★★★★☆ / Modern European / Modernist

Duck Soup review – it’s no joke

A night at the opera or a bit of a Zeppo?

Gauthier and Arbutus are two of my favourite restaurants in Soho, but they’re not only a bit pricey but also rather formal – Gauthier especially so. Polpetto is just as enjoyable and more affordable and that little gem is now joined by Duck Soup, a small, quirky restaurant on Dean Street serving up simple Modern European dishes with a hint of Italy about them.

The bare, stripped back décor and bustling, if cramped, ambience at Duck Soup is similar to that of Polpetto. The friendly, informative service isn’t quite as polished though – initially quick and efficient, it started to bog down once the small space started filling up. Getting my dessert and settling the bill took far long than it should’ve done. Duck Soup was only a few weeks old at the time of my weekday lunchtime visit, so hopefully these service niggles will be ironed out.

the decor at duck soup dean street

Plucked bare.

The no frills décor only serves to focus attention on the menu which changes frequently and, on my visit, was handwritten on note paper which was quite charming. Although you can order your meal in three courses, the wide selection of small plates is well suited for sharing, although the cramped seating doesn’t lend itself to dining with lots of friends unless you book the private dining room.

My latest dining companion, Henpecked, beat me to the chopped hanger steak served in a style similar to steak tartar – i.e. raw. It was an enviable choice as it’s the best raw beef dish I’ve sampled in London to date. The tender strips of beef were a tad stringy and had a slight chewiness to them, but this didn’t detract from our enjoyment of the delightfully salty tang and the bold, but not overpowering flavour of capers. I would be more than happy to eat this dish just by itself all day, but it’s served with chunks of fluffy sourdough bread if you want carbs with your protein. Great stuff.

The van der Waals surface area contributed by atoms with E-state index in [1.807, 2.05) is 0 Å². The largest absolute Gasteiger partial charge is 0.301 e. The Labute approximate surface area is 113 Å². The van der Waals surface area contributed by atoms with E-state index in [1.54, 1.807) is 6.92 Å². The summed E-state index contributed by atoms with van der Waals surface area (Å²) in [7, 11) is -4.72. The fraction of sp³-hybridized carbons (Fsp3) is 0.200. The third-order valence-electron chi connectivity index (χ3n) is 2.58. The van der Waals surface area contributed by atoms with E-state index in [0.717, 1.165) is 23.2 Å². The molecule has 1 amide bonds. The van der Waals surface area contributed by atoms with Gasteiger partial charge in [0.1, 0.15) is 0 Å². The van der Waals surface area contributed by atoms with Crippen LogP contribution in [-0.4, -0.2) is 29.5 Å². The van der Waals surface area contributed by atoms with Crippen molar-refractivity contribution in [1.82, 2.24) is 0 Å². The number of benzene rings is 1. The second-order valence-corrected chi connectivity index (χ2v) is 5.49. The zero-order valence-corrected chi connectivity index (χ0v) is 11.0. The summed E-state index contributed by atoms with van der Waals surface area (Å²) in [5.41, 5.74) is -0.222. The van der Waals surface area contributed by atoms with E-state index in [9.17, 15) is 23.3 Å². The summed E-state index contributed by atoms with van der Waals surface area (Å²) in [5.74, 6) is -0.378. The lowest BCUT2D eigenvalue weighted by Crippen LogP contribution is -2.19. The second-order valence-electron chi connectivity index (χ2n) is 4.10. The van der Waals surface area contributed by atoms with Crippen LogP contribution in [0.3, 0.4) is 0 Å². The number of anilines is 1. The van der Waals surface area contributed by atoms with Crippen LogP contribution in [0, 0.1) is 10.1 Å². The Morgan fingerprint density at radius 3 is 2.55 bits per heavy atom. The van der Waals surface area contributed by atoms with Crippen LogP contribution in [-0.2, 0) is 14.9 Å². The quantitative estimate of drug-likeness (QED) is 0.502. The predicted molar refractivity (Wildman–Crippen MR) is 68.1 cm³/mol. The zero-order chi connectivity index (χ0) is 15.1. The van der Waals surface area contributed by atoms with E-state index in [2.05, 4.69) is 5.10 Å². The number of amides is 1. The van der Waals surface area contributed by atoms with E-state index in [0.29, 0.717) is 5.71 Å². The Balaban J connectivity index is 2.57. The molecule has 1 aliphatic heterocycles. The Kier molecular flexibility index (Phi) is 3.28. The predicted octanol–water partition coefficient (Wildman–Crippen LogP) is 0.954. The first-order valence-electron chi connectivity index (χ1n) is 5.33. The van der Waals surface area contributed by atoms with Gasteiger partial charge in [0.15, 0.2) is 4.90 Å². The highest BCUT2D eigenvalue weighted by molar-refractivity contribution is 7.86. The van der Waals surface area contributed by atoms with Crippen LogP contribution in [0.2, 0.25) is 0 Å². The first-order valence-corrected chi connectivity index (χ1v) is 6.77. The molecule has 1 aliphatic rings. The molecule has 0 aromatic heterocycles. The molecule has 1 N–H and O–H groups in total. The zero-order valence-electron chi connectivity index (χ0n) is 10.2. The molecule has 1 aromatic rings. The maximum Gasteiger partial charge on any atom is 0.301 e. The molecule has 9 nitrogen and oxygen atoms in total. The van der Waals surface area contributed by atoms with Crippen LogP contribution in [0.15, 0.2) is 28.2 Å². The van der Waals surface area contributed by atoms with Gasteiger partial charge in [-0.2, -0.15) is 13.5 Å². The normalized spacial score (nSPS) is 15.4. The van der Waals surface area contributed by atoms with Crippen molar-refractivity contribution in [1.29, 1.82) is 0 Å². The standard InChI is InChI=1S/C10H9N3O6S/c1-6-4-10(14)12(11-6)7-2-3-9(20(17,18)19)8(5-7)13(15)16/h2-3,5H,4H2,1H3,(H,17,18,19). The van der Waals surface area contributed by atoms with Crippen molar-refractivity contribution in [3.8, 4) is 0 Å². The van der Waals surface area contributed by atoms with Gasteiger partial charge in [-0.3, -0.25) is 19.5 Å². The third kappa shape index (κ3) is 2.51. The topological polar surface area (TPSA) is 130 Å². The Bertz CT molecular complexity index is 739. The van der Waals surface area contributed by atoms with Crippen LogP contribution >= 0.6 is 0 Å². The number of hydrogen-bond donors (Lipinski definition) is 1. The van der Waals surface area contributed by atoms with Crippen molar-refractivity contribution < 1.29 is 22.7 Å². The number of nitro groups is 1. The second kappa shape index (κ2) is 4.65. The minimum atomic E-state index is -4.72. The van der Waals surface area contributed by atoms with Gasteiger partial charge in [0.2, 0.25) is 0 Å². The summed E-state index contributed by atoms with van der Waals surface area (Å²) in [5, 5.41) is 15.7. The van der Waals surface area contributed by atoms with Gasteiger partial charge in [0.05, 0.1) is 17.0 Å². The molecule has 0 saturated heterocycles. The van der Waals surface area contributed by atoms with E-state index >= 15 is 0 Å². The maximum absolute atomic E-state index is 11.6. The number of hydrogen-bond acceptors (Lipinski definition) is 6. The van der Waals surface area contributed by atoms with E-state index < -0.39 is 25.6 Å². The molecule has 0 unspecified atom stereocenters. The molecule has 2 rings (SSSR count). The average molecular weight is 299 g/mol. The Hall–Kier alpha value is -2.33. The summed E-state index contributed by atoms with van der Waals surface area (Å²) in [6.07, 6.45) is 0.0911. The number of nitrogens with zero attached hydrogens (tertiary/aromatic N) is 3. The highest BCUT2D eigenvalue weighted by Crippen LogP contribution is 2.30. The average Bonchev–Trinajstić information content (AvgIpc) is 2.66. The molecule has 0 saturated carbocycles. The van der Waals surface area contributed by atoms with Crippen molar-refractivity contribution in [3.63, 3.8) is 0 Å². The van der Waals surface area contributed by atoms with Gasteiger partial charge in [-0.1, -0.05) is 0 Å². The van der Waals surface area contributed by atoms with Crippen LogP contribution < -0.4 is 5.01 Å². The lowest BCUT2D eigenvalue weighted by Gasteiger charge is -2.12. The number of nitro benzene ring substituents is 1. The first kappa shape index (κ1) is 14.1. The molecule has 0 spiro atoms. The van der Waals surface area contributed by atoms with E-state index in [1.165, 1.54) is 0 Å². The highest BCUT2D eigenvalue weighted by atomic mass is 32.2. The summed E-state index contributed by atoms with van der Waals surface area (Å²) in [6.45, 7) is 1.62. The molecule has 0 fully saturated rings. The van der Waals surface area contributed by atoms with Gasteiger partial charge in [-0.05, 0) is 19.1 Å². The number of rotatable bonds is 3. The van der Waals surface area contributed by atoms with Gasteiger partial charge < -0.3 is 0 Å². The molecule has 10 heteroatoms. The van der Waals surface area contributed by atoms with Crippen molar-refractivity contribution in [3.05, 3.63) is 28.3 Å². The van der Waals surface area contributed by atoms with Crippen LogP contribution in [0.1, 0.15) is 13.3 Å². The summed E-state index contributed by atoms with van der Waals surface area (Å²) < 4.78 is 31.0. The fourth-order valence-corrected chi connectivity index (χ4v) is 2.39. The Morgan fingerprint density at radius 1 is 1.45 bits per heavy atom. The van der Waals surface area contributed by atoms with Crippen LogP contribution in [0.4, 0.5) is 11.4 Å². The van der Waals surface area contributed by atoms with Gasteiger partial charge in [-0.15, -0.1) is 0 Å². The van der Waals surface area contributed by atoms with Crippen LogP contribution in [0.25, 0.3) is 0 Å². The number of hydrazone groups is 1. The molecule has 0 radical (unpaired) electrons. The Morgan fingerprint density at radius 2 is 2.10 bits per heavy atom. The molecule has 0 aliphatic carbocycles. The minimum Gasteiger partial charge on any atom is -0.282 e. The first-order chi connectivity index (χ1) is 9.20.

chopped hanger steak at duck soup

Hanger steak. Also known as onglet apparently.

I was far from disappointed with my own starter. Wilted kale and buffalo mozzarella might sound like an odd pairing, but the salty, firm kale, drizzled in fruity olive oil, contrasted nicely with the soft, silky, taut, creamy bulb of mozzarella. Kale is a lovely vegetable and really deserves to be eaten more widely.

buffalo mozzarella and kale at duck soup

Simple but highly effective.

Henpecked followed his meat with a large helping of bitter leaves topped with chunks of deliciously fatty, salty lardo and slightly chewy sourdough croutons. Both of these toppings only served to highlight the bitterness of the salad leaves. It’s a simple dish, but none the worse for it.

bitter leaves and lardo at duck soup

Oi, lardo!

I had a more substantial main course in the form of calves liver served with cep mushrooms, snails and polenta. I never liked eating liver when I was growing up, but I might’ve had a happier time if all liver tasted like Duck Soup’s rendition. Instead of the coarse, dense chunks of liver I was served as a child, the calves liver here was fluffy and light with a gentle offaly flavour. This went well with the earthy richness of the snails (which I could stomach since they weren’t served in-shell which would’ve put me off) and the silky cep mushrooms. The creamy polenta was also light and fluffy, although it lacked some of the grit I’ve come to associate with polenta, but this didn’t detract from an excellent main course.

calves liver, snails, polenta and cep at duck soup

Oh. My.

Unfortunately Duck Soup’s efforts at dessert weren’t quite as faultless. Henpecked was unimpressed with his bland chocolate mousse topped with walnuts and crème fraiche. It was all too whispy and insubstantial, even for a mousse.

chocolate mousse and creme fraiche with walnuts at duck soup

Nobody’s perfect.

My helping of pecorino cheese was sharp and bold with a slight nutty flavour accentuated by the toasted walnuts. It’s no match for a mature comté, but it’s a fine cheese in its own right.

pecorino with toasted walnuts at duck soup


I washed it all down with Sicilian lemonade which is made from Sicilian lemons fittingly enough. The crisp, sharp taste wasn’t as cloying as other lemonades I’ve had. Refreshing.

sicilian lemonade at duck soup dean street

I was made an offer I couldn’t refuse.

The Verdict

Despite the cramped seating and some issues with the service, the generally excellent food, reasonable prices and informal atmosphere make Duck Soup my new Soho favourite.

Name: Duck Soup

Address: 41 Dean Street, London, W1D 4PY

Phone: 020 7287 4599


Opening Hours: seven days a week noon-15.00 and 18.00-23.00.

Reservations: highly recommended – only taken at lunchtimes and for groups of six or more at dinner time.

Total cost for one person including soft drinks: £20-30 approx.


Updated 23/11/2012 – adjusted formatting slightly

Ducksoup on Urbanspoon

4 thoughts on “Duck Soup review – it’s no joke

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